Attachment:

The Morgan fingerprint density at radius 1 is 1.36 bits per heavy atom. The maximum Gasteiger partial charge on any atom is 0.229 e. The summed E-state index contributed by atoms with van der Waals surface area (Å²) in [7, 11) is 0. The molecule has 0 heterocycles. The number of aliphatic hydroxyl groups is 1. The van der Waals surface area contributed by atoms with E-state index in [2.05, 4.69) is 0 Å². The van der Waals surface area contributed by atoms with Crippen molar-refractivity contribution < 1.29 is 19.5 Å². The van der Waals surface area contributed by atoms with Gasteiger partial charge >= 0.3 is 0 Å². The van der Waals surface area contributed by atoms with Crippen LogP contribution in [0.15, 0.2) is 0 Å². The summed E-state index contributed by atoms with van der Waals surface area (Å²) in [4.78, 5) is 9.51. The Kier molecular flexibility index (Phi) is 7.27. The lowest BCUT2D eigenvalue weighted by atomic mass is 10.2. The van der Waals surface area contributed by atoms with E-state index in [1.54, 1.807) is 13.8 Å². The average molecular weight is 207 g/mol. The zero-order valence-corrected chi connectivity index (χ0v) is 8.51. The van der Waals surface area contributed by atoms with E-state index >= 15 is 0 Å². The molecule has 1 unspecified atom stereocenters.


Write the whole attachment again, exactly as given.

The Morgan fingerprint density at radius 1 is 1.36 bits per heavy atom. The maximum Gasteiger partial charge on any atom is 0.229 e. The summed E-state index contributed by atoms with van der Waals surface area (Å²) in [7, 11) is 0. The molecule has 0 heterocycles. The number of aliphatic hydroxyl groups is 1. The van der Waals surface area contributed by atoms with E-state index in [2.05, 4.69) is 0 Å². The van der Waals surface area contributed by atoms with Crippen molar-refractivity contribution < 1.29 is 19.5 Å². The van der Waals surface area contributed by atoms with Gasteiger partial charge >= 0.3 is 0 Å². The van der Waals surface area contributed by atoms with Crippen LogP contribution in [0.15, 0.2) is 0 Å². The summed E-state index contributed by atoms with van der Waals surface area (Å²) in [4.78, 5) is 9.51. The Kier molecular flexibility index (Phi) is 7.27. The lowest BCUT2D eigenvalue weighted by atomic mass is 10.2. The van der Waals surface area contributed by atoms with E-state index in [1.54, 1.807) is 13.8 Å². The average molecular weight is 207 g/mol. The zero-order valence-corrected chi connectivity index (χ0v) is 8.51. The van der Waals surface area contributed by atoms with E-state index >= 15 is 0 Å². The molecule has 1 unspecified atom stereocenters.